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Dramatic Skies over Maine Farms

One of the great things about fall in New England is the dramatic, changing weather. 
In southern Maine it’s been a sunny warm fall with the trees turning colors in start and stops…
The turning leaves have been bright and colorful in some neighborhoods and dull in others.  Some trees are bare while others still have their green leaves.
Marcus and I went out for an afternoon drive to check out some of the neighboring farms.
We parked at the golf course and I set up to paint.  I wanted to try for a few sketches of the quickly changing light on the landscape.
The Dunn farm is one of those rare small dairy farms that are still in operation. I love this farm!
I used my large Gloucester easel because there was a strong wind from the west and my other easel wouldn’t have a chance in this steady onslaught…
The cows moved in slow motion across the pasture as clouds raced across the sky, alternately lighting and darkening the landscape. 
I moved briskly as I put colors on my palette.
It looked like mother nature had plans for a change in the weather.. the clouds kept building.
Ooh… it was getting pretty nice out there, the farm was face-lit, the trees and cows had nice shadows behind them and the distant trees were a deep wine color in the cloud shadows. 
Late afternoon low light offers such a nice dramatic contrast.  I was hoping there would be enough big sky holes so I could keep getting glimpses of sunlight on the farm.
The clouds got thicker, and soon everything was in shadow. 
I sketched in the outline of the farm.
The cows kept moving in and out of these great patterns across the meadow. I really like the challenge of painting cows, as they rarely stay still in one spot.
I had my panel set up facing the sun, so the light on it and my palette stayed consistent.
I put in more colors as spots of blue sky appeared overhead.
All the great dramatic contrast of shadows and light had disappeared from the meadow.
Hey, that’s the nature of plein air painting…here one minute, gone the next.  That’s what I love about it!
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Painting the Landscape with Confidence

The 20 minute field sketch…or how to get a sure fire handle on painting en plein air.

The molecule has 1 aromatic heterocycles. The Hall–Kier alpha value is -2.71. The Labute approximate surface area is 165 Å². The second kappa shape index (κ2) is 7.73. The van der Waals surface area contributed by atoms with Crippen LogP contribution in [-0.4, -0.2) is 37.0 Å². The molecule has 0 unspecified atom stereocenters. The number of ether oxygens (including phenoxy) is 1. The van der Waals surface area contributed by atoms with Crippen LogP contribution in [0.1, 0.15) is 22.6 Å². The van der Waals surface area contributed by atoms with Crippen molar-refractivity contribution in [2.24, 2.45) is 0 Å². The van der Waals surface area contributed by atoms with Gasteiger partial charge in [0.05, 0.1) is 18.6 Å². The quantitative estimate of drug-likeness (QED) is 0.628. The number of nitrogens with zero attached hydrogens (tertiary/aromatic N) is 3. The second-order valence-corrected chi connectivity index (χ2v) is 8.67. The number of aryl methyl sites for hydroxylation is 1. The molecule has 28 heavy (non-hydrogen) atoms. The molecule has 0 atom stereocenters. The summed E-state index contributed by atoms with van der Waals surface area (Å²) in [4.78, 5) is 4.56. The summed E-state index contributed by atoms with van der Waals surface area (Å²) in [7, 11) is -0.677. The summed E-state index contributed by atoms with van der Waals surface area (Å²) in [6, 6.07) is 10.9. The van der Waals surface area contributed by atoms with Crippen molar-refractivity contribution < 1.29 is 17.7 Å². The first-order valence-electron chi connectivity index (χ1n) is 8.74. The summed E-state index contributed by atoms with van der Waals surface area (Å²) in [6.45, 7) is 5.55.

So many  people go outdoors to paint and get overwhelmed when on location. 

That used to happen to me when I first started painting outdoors.

It wasn’t easy being in the middle of my subject! 

Not to mention the wind, tides and the light changing all the time. 



I really needed some guidance. 


I registered to take some workshops with some of the top landscape professionals in the field…only to be wait listed…

Then one day the tide turned. I was accepted ! I went to Idaho to study with Scott Christensen for 10 days… It was painters boot camp! I returned to New England with a different perspective.  

The night after I arrived home I drove to the York River to see what I would do with this paradigm shift. After sunset I painted a very quick painting of the York River.  
York River Autumn, oil 6×12. 

In this class I will share what I learned.
  
The 20 Minute Field Sketch ~ Painting the Landscape 
Plein Air Class
Half Day Outdoor Class
MEDIUM: Oils, Acrylics, Watercolors
LOCATIONS: Southern Maine & New Hampshire Seacoast 
DATES: October 15th to November 12th ~ 6 Weeks ~ Saturdays 
TIME: 1:00 ~ 4:00 PM 
TUITION: $180  
LEVEL: Beginning Plein Air to Intermediate 
CLASS LIMIT ~ 12
INFO: & Registration: Great Works River Studio: MARY BYROM; info@marybyrom.com 
CONTACT: Mary Byrom, Great Works River Studio, 102 Wells Street ~ North Berwick, Maine 03906 ~ 207-676-9933
This class will hone skills and improve painting and decision making abilities. Each week the class will be in a different location (seacoast, woodland, marshes, ponds, farms, village) to learn the specifics of working with diverse settings, subject matter, light, and changing weather. Each class will help you to learn to think on your feet through the process of making choices and decisions of subject matter and design that are influenced by location, light and weather.